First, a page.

of the way, madam. That boy is a THIEF!"
Laura tries to calm the situation. "Mr. Steele! A little
"Mama, you know I'd never do anyting dishonest!"
"Who are you trying to kid, kid?" Steele asks.
"Mama, I'm scared, are they gonna kill me?"
"We haven't ruled it out," Steele warns as Laura tries
to hold him back.
"Mama" Grasps her chest. Jackie gievs Steele an accusing
look. "My mama's got a heart condition!"
"I- can't- breathe," she manages.
"Hold on, Mama!" Jackie says, pushing her nito Steele's
arms. "I'll get some mediciine."
"Don't even think about it, mate!" Steele warns, calling
out as jackie vanishes into the other room. "Don't even
think about it!"
Steele lowers "mama" to the sofa. "Yes. There
you go. Yes. Rest yourself," he says as Laura fans her with
Jackie climbs down the fire escape.
Steele looks at the woman laying on the sofa, still patting her
chest. He reaches into his pocket. "Alright, how much is
it gonna cost to make the fat lady sing?"
Laura, still fanning, is shocked. "Mr. Steele, aren't you
being a bit insensitive?"
"Fifty?" he asks. "A hundred?" She begins
muttering in Italian. "Two hundred buys an awful lot of
Her eyes open, and she responds, "Make it two fifty and
you got a deal," without a trace of an accent.
Laura realizes she's been had.
Downstairs, she says, "All right, all right, so I bought
the family drama." She gets into the car. "Maybe we
should rethink. There are other ways of solving this case."
"That slippery little con artist has the photographs, and
I know I can find him. Besides, we're not going to get anywhere
with Schwimmer. He looks at us and all he sees is egg on our
"There's another man in those photographs. Kelly Stiles.
Perhaps I can get somewhere with him."
Steele puts the Rabbit in gear. "Well-"
Larry follows them in his car.
At a hotel, Jackie watches a man take delivery of some money.
He stands, folds the newspaper and picks the man's picket. When
he turns away, he runs into Steele. "Very clever, kid. Very
Jackie starts to leave, but Steele grabs his arm and pulls him
close. "Oh, no. You're not getting away this time. The only
thing standing between you and that gentleman in blue over there
is a packet of photographs." He nods at a policeman standing
at the doors.
"You're not bad for an old man," Jackie says.
"Flattery will get you nowhere. I want those pictures back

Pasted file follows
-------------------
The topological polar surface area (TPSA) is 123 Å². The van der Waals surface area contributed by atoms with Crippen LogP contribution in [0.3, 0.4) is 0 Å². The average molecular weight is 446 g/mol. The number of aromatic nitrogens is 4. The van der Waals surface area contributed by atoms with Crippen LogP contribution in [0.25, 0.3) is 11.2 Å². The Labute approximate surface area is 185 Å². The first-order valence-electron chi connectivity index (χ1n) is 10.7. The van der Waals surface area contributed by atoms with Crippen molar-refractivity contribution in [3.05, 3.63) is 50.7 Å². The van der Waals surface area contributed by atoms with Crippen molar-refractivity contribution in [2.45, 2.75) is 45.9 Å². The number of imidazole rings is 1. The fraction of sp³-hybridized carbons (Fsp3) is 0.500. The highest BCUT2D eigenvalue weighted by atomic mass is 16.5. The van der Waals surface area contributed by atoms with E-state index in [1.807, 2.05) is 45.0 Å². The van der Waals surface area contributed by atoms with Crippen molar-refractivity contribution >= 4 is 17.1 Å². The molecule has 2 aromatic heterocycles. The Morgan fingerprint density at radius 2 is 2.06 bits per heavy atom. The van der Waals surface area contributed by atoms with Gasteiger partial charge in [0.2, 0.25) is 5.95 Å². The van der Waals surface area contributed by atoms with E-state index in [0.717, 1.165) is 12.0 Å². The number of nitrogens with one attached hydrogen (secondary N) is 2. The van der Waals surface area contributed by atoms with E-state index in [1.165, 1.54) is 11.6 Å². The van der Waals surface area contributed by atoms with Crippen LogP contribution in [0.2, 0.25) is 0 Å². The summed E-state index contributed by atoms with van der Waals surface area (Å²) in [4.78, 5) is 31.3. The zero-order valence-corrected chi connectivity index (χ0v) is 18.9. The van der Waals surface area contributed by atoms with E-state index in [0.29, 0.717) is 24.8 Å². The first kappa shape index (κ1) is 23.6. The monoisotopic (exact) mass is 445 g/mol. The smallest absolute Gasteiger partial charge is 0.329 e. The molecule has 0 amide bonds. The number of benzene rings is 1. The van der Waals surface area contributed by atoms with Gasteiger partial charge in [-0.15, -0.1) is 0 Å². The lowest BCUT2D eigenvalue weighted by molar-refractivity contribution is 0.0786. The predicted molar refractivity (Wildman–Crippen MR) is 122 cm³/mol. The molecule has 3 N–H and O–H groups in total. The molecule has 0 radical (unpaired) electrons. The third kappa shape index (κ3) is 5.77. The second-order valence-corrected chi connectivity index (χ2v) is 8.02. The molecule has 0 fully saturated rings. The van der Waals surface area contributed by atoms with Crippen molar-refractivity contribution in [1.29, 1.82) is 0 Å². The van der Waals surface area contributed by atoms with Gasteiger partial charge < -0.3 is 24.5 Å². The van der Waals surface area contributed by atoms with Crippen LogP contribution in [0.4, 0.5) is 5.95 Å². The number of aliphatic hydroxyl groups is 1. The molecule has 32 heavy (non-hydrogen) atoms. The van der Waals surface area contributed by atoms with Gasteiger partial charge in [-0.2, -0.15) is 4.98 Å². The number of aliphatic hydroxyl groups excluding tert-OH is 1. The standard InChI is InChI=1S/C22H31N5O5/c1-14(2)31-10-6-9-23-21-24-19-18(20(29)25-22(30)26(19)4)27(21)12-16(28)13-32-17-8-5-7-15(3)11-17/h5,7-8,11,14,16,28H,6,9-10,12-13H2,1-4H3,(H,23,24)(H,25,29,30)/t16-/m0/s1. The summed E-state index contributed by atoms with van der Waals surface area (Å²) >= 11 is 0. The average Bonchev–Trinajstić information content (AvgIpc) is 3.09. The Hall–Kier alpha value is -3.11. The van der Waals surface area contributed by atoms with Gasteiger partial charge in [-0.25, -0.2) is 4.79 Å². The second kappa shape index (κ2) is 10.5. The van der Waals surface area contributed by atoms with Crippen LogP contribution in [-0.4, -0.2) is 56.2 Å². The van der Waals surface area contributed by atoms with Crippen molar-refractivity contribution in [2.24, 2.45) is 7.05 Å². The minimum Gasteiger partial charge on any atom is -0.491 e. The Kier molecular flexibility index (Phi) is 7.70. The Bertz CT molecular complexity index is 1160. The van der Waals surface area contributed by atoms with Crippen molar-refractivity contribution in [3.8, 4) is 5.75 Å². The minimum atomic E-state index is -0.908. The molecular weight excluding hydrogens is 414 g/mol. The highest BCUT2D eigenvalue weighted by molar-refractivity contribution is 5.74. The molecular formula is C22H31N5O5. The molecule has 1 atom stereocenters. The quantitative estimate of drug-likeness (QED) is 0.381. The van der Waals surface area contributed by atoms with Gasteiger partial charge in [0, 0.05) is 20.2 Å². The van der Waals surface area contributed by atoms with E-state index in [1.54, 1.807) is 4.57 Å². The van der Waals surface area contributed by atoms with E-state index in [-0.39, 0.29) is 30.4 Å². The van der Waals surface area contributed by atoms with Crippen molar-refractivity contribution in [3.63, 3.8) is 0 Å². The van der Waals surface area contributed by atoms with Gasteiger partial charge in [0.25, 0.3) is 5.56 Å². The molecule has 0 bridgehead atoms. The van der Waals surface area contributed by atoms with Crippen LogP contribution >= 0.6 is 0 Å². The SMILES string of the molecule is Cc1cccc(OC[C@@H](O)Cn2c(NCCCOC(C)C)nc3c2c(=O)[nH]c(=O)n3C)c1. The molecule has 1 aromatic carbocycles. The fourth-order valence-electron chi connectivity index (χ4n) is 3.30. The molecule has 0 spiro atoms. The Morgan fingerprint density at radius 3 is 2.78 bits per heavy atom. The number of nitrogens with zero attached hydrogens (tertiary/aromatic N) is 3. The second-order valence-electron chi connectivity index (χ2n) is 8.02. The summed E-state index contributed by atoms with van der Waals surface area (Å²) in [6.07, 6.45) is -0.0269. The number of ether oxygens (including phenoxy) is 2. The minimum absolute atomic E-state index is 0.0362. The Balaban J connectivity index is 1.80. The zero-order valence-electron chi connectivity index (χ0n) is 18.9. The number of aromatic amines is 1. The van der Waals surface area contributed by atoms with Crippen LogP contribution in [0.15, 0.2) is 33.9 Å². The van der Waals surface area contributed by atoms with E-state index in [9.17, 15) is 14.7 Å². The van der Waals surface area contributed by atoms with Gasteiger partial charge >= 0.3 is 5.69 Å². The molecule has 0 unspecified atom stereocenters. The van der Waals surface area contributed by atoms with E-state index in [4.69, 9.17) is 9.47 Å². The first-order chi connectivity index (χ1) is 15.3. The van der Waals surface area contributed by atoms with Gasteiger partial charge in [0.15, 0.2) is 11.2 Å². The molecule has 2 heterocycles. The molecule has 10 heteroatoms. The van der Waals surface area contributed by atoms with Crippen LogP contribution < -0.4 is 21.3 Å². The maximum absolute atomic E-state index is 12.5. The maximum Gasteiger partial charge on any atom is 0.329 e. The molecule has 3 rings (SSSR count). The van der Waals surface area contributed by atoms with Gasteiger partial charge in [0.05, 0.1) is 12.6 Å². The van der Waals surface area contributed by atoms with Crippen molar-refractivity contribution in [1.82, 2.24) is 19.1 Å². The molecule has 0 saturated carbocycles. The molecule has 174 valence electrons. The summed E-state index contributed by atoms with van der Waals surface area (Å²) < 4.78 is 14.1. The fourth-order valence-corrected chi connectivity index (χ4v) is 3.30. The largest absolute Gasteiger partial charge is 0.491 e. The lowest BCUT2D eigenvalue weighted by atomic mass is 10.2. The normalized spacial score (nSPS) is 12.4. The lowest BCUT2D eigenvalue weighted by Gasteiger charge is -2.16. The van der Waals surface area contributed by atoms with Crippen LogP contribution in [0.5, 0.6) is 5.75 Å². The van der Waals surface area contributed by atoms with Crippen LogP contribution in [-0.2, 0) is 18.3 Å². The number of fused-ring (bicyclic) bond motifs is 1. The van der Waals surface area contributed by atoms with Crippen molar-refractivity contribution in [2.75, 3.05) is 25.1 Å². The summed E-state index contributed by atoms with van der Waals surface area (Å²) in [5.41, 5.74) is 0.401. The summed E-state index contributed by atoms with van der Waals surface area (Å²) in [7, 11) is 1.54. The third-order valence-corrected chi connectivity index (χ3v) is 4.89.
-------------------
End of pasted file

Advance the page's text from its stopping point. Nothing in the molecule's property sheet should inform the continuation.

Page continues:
otherwise I'm gonna turn you over. Pick your future."
"Sure. Lay it on me. Just like my pop did."
"Please, kid, I hate to cry on a clean shirt. Come on."
He pushes Jackie toward the cop as Jackie protests.
"Please, sir, I don't know what you want-"
"Good afternoon, officer, I'd like to make a citizen's arrest.
A few moments ago, I caught this young man, lifting THAT gentleman's
The mark looks around, feels his pocket. "Hey, he's right!
My wallet's gone!" he joins them, pointing at Steele's pocket.
"And there it is, hanging out of HIS pocket!" he grabs
"Trying to pass it off on the kid, huh?" the cop asks.
"I'm not a pickpocket," Steele tells him.
"It IS my wallet," the mark admits as jackie takes
"I'm a private investigator. Look, here's my ID," Steele
begins, then frowns and points. "He also picked MY wallet,
The cop and the mark frown at him.
A very amused Laura is being led by a jail guard across a cell
block to Steele's cell across the room. The prisoners are all
giving her wolf whistles. Steele is leaning against the front
of the cell he shares with several other guys; a bum is propped
"Ah, Laura. Thank God!"
Laura asks the guard, "Has he been fingerprinted?"
Steele answers this one. "Every nook and cranny. You're
really enjoying this, aren't you?"
"It's a rare opportunity seeing you behind bars, Mr. Steele.
But all good things must come to an end. I think you can let
him out now."
Steele moves the bum aside. "Alright, Smiley. This is where
we part company. There you go; take a seat."
Steele exits the cell and he and Laura follow the guard across